Bus crash tragedy touches families in Salisbury

  • Posted: Saturday, October 5, 2013 1:32 a.m.
    UPDATED: Saturday, October 5, 2013 1:33 a.m.
Wanda Martin
Wanda Martin

At least three families involved in Wednesday’s horrific church bus crash in Tennessee have Salisbury connections.

When Debbie Martin came home from work Wednesday, her husband Edwin was beside himself. Because he has a degenerative brain disease, the only three words he could get out were “wreck,” “bus” and “Wanda.”


Debbie ran to the television and realized from the breaking news report that her sister-in-law and Edwin’s only sibling, Wanda Martin, was in the bus crash. Wanda lives in Statesville, but she’s the longtime choir director at Enon Baptist Church in Salisbury.

Debbie, a nurse, got on the phone immediately. She reached the emergency room at the University of Tennessee Medical Center in Knoxville, a level-one trauma center. She discovered that Wanda had cracked ribs and a badly mangled right hand.

“Do I need to drop and run?” she asked the ER nurse.

“No,” the nurse told her. “Please do not rush. But y’all need to get here.”

Edwin’s oldest son, Chris, serves as Wanda’s health-care power of attorney. He and Edwin’s youngest son, Jay, left from the Winston-Salem area, where they live with their families. His middle son, Nick, met the couple in Troutman, and they were on the road Wednesday evening by 6:30. Despite I-40 being shut down and Highway 81 being closed because of another wreck, the three took an alternate route and arrived at the hospital shortly after 11 p.m.

“They let us all right back,” Debbie said. They found Wanda being sewn up by a doctor, right there in the ER.

“It was a fantastic trauma unit,” Debbie said. “I was very impressed with that ER.”

Edwin stood right by Wanda’s bed, holding her left hand.

“Jay had seen her hand before the doctor started sewing her up,” Debbie said, “and he was amazed that the doctor reconstructed her index finger.”

The doctor kept asking for sutures from a nearby cart, and Debbie kept pulling more and more out for him. “I’ll bet he put 200 stitches in her hand.”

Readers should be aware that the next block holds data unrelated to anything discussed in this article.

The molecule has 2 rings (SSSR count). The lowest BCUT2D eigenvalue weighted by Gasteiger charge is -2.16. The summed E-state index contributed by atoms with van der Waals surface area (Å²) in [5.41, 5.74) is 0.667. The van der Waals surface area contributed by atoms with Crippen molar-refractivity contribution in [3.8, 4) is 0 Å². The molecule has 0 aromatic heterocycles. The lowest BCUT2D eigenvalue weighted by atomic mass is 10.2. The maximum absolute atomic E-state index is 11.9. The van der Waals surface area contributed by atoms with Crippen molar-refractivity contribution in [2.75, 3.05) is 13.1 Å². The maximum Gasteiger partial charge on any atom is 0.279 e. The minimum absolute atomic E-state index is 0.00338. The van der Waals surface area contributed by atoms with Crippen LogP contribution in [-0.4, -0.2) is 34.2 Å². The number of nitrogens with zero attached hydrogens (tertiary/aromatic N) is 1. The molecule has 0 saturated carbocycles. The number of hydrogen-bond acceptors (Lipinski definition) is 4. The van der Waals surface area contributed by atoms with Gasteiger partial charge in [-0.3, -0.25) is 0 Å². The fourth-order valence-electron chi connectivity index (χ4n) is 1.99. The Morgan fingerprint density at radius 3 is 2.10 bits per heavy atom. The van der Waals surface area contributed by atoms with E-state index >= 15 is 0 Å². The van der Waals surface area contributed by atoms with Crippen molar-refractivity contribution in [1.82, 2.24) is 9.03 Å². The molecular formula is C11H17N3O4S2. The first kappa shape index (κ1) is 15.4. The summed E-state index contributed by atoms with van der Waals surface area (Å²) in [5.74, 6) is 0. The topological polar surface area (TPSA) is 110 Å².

Debbie said that the doctor knew Wanda was tired, but he kept on sewing. He told Wanda he wanted to do the best he could, Debbie said. Wanda was alert the whole time she was in the ER, and was able to tell staff where her friends had been sitting on the bus.

“It’s just amazing that some made it out with just cuts and bruises and broken bones,” Debbie said.

Family friend Steve Wright lives in Statesville but works at Food Lion in Salisbury. His father, John, died in the crash. Another friend, Phyllis Storie, is a member of First Baptist Church, Salisbury. Steve and Doris Swaim, her sister-and-brother in law, were also in the crash, but survived. Doris broke both arms, Debbie said, while Steve sustained back and head injuries.

The Martins stayed at the hospital all night.

“The boys did not want to leave their aunt,” Debbie noted.

Jay and Chris left in the early morning hours to retrieve Wanda’s cellphone, pocketbook and luggage. Amazingly, they were able to find all of their aunt’s belongings.

Jay and Chris stayed the rest of the day Thursday, while Nick brought Edwin and Debbie home. Then Nick, a newlywed, left Friday morning to pick up his aunt and bring her home to Statesville. Debbie said Nick planned to spend the night with her, then Chris’ wife would spend Saturday night.

“Their aunt means the world to them,” Debbie said of her stepsons.

And to members of Front Street as well.

“The Front Street congregation is so tight,” Debbie said, “and I have a feeling that the congregation will be there on Saturday morning.”

Wanda’s best friend, Brenda Jolly, was also in the crash.

“You never saw one without the other,” Debbie said.

Brenda was discharged Thursday.

Even at the hospital, Debbie said, members looked for the opportunity to minister to one another. “All of them were going through such shock. They were all worried about each other. They were spread all over the hospital, but they were trying to comfort each other. They’re a close-knit group of people.”

Freelance writer Susan Shinn lives in Salisbury.

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